Third-graders in three Faulkner County schools — Florence Mattison, Greenbrier West Side and Mt. Vernon-Enola — are all agog these days watching in awe at the evolution of butterflies in the classroom.

They are participating in a project sponsored by the International Paper Company in conjunction with the Earth’s Birthday celebration to bring classrooms to life and fill young minds with curiosity about nature.

The three schools were selected for the project by virtue of IP employees having a child or grandchild enrolled in the third-

grade in their respective schools. They are part of a nation-wide effort by IP that distributes butterfly kits to classrooms — the kits containing painted lady caterpillars, butterfly houses, flower seed packets, take home information and teacher’s guides with complete instructions.

This is a hands-on, life science project that has generated intense enthusiasm in the schools where youngsters are watching the caterpillars grow twice their size each day, intensifying their interest and awaiting the time when the butterflies appear.

At Greenbrier West Elementary, third-grade teacher Melinda Hollenbaugh reports that her charges are in a state of euphoria watching the creatures prosper.

"We’re studying about the life cycle of the butterfly and how they evolve from caterpillar to chrysalis in their development," she said. Waiting for the butterflies to emerge from the chrysalis and then the prospect of feeding them with fresh fruit is keeping the youngsters excited.

In addition to the schools receiving butterfly kits, employees from the Conway International Plant plan to erect five-by-five foot gardens at each of the schools and fill each with soil.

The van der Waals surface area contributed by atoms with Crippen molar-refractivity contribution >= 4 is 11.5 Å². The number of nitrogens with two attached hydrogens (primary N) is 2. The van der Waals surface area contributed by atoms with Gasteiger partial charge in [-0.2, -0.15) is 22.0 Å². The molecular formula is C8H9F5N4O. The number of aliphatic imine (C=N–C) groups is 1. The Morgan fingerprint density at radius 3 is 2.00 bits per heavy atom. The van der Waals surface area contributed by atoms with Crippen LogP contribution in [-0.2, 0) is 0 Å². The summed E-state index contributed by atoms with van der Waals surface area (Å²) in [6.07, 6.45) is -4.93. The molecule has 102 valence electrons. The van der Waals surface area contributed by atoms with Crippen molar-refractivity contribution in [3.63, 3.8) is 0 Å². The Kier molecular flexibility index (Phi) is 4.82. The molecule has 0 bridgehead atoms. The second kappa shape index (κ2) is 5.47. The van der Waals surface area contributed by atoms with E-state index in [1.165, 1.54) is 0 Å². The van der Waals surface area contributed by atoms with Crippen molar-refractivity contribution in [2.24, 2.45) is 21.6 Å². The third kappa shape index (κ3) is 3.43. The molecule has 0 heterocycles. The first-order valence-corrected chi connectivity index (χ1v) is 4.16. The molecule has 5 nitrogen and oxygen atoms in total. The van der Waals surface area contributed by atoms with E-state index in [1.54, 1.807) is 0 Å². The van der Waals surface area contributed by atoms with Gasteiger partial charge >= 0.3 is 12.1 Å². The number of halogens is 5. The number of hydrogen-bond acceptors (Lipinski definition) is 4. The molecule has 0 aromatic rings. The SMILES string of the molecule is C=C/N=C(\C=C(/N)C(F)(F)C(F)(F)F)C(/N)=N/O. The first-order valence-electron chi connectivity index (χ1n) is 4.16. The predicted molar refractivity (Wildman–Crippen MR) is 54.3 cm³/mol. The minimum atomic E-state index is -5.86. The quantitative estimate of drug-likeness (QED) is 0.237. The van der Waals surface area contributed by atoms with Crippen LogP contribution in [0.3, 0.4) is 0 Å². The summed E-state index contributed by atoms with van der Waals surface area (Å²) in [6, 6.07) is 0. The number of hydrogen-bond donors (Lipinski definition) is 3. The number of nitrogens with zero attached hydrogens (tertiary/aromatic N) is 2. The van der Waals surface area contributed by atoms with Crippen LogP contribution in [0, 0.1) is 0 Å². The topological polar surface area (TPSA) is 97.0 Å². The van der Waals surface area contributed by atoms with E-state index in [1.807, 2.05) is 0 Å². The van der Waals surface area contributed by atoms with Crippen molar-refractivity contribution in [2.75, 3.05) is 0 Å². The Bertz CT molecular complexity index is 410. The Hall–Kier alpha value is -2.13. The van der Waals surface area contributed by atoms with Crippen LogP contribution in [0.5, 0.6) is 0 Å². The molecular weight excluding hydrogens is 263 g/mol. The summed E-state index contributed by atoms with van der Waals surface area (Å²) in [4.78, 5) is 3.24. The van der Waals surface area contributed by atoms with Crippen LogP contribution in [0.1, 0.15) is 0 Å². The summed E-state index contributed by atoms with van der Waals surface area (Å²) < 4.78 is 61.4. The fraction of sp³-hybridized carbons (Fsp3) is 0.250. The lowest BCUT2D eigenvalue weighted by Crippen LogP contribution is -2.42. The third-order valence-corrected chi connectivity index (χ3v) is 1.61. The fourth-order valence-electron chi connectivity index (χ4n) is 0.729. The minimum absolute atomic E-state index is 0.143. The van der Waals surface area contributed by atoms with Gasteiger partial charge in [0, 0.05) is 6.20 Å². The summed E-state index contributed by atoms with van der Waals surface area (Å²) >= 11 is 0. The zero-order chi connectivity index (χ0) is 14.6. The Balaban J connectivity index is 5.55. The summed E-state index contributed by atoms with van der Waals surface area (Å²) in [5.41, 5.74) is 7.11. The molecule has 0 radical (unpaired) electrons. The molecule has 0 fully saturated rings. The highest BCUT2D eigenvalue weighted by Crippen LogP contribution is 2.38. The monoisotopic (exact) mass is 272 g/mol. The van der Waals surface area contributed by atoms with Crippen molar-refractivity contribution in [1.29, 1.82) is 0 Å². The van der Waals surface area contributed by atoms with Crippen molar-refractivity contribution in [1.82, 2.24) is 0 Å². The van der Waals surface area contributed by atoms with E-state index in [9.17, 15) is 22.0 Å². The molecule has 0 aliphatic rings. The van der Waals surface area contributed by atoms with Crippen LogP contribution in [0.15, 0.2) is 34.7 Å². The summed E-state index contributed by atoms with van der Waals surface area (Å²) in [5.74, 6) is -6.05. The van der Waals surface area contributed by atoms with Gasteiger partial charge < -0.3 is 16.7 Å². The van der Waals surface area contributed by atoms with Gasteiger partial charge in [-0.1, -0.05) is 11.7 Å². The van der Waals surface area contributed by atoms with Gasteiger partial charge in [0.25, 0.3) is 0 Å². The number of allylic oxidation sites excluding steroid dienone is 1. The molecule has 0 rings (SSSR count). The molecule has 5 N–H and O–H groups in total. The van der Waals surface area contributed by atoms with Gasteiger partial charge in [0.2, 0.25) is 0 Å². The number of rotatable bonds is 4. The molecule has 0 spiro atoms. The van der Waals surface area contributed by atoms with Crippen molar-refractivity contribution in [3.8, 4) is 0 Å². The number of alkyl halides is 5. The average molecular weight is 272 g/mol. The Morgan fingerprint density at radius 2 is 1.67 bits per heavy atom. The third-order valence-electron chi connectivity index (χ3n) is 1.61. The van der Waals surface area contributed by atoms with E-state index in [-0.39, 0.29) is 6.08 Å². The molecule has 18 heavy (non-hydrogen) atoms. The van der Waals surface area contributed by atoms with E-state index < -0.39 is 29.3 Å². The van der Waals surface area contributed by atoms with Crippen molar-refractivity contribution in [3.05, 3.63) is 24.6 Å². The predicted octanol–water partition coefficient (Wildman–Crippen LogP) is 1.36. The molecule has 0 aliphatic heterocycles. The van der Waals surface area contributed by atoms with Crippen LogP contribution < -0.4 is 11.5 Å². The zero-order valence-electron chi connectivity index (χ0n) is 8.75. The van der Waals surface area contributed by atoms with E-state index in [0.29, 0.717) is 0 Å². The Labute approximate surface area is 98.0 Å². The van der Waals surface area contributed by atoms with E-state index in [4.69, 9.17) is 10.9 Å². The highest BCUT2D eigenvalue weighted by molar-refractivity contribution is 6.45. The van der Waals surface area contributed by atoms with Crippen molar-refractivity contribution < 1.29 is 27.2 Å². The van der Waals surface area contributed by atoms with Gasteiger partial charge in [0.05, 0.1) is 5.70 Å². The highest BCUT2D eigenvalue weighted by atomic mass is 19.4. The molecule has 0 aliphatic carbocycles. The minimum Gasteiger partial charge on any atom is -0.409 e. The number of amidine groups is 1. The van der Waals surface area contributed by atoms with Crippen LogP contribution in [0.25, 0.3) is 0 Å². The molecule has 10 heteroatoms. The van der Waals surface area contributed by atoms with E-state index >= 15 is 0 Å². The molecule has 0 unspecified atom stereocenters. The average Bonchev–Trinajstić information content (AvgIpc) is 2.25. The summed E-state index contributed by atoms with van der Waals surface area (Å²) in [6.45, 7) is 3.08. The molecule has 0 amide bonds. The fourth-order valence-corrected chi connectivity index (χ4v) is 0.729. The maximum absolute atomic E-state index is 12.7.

When the butterflies have matured and are ready for release, IP employees join the children at each school, bringing flowers for each student to plant. And when the butterflies are released, they have a ready-made habitat and food source on the school grounds.

These butterfly kits, according to IP’s Dan Gladwin are designed to meet national and local science standards and demonstrate that the paper company has a strong belief in the value of early elementary science education.

A spokesperson at the Mount Vernon-Enola third grade reports that the students are enthralled by the profound beauty of nature. Their study of nature puts them into increasing and diffusing knowledge.

Teacher Cindy Irish tells of her 19 third-grade students checking out the development of the creatures during the morning hour before classes commence.

"It’s been lots of fun for the children as they watch the caterpillars grow," she said.

The packet of information gives third-graders a heads up on learning about the metamorphosis of the butterfly. It allows them to keep up with the nuances of growth.

In Florence Mattison School’s third grade, the pupils are similarly involved in watching the cups where the butterflies will grow to flying size. Teacher Brooke Vallance reports that her class is on standby to greet the butterflies when they emerge.

"They can hardly wait for the next development," she noted. She agrees that the children are seized with excitement.

Again, these students have been bedazzled by the thought of the caterpillars becoming pretty butterflies as they develop. "We’re leaning quite a bit, thanks to the information sent to us by the paper company and from our own experience."

They learn that there are about 125,000 known species of butterflies and moths in the world — approximately 700 species in North America alone. The profusion of the creatures, for example, is demonstrated in the common stripper butterfly which actually comprises at least 10 different species, scientists contend.

To tweak the curiosity of the young students, the IP packet of information provides the names of various butterflies. In the U. S. the painted butterfly is called "thistle butterfly " and "cosmopolitan butterfly."

Spanish — Bella Dama (beautiful lady)

French — La Bella Dame (beautiful lady)

German — Distelfalter (thistle moth)

Norwegian — Tistsommerfug (thistle butterfly)

Japanese — Hime-aka-tateha (little red princess.)